Overall Score: 8/10 Riffs: 8/10 Catchiness: 9/10 Originality: 7/10 Pros: Great riffs throughout | Stellar vocal performance Cons: Far too short
Just over a year on from the release of their debut album ‘Renegade’, former motorcycle racing world champion James Toseland and his eponymous band have returned with the follow-up EP ‘Hearts and Bones’.
Opening with the monstrous title track, ‘Hearts and Bones’ immediately draws you in with its catchy chorus and is perhaps the EP’s greatest moment – a ready-made radio single if anything. Toseland’s vocals evoke imagery of rock greats, and he comes across as a fusion of classic era Axl Rose and Myles Kennedy. Featuring some killer solos and a breakneck pace, it’s the perfect introduction to Toseland for newcomers and one that looks set to become a live staple for the band.
Backed with a pounding drum groove, second track ‘The Closer I Get’, is a slower-yet-groovier affair that just manages to stay clear of full-ballad territory. Most reminiscent of Buckcherry, it’s a far sleazier affair than expected – guitarists Zurab Melua and Ed Bramford channeling the classic 80s sleaze of greats like Aerosmith with effortless ease. Also most prominent in this track is the fairly impressive vocal range of Toseland himself – the frontman showing vast improvement over some of his previous performances.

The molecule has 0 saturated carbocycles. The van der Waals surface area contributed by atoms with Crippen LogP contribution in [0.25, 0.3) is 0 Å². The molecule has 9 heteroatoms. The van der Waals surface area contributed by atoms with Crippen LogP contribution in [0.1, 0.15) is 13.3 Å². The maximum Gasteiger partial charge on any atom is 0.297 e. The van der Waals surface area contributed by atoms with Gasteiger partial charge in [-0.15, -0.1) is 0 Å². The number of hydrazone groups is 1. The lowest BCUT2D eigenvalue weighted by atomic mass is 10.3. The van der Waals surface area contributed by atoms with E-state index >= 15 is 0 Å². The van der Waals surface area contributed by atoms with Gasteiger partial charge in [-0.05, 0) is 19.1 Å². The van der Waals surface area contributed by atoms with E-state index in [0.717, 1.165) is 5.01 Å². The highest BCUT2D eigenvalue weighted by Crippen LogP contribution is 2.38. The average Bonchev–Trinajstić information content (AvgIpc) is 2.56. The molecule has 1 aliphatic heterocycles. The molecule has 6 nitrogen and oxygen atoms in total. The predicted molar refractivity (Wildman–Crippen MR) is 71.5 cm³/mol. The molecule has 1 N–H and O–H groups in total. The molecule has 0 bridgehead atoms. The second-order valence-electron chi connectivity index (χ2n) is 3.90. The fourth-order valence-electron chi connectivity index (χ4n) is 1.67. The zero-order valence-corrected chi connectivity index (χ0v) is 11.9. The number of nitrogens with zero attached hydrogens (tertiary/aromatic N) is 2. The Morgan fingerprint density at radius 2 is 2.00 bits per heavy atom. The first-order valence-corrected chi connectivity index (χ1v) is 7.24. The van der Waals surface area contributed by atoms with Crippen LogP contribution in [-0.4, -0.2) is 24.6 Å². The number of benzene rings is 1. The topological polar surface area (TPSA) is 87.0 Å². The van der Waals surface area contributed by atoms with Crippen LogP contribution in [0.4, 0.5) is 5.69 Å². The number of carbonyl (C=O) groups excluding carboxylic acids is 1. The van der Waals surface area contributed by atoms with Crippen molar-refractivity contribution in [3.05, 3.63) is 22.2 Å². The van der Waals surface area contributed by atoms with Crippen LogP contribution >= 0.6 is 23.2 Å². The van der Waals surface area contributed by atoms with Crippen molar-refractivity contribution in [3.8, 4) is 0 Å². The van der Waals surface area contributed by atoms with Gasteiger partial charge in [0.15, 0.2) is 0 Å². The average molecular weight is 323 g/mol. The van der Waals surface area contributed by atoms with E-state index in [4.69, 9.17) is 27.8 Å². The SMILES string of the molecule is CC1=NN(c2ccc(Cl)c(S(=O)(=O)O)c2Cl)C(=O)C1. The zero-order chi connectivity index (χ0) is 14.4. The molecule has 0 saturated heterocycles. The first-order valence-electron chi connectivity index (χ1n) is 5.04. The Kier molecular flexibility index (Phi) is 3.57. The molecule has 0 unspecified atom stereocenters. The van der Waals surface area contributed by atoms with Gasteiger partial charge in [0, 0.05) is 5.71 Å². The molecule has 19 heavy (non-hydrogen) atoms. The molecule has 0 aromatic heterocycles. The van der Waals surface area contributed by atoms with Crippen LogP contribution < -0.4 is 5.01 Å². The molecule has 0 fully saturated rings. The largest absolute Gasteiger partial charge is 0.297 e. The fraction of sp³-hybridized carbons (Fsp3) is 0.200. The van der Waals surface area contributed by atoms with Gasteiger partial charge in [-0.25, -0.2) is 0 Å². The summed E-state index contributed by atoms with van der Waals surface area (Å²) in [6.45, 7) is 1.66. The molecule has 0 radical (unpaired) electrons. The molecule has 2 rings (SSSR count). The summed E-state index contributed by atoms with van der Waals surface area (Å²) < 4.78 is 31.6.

Finishing off the EP is perhaps its most surprising moment – a riff-filled cover of post-punks The Teardrop Explodes biggest hit ‘Reward’. Stripped of the synth elements that made the original track, Toseland’s take is a far more standard rock affair, and yet it works incredibly well. Cover songs always have the potential to go wrong, but Toseland manage to avoid this trap well, putting their own spin on the track, whilst still maintaining some of its original feel.
The only real criticism that you could make of ‘Hearts and Bones’ is that it simply ends too abruptly – clocking in at little over ten minutes long, it’s essentially a sampler of things to come. But what a sampler indeed – ‘Hearts and Bones’ shows a clear improvement over ‘Renegade’ in terms of songwriting, and we can only hope that Toseland’s next album is even better.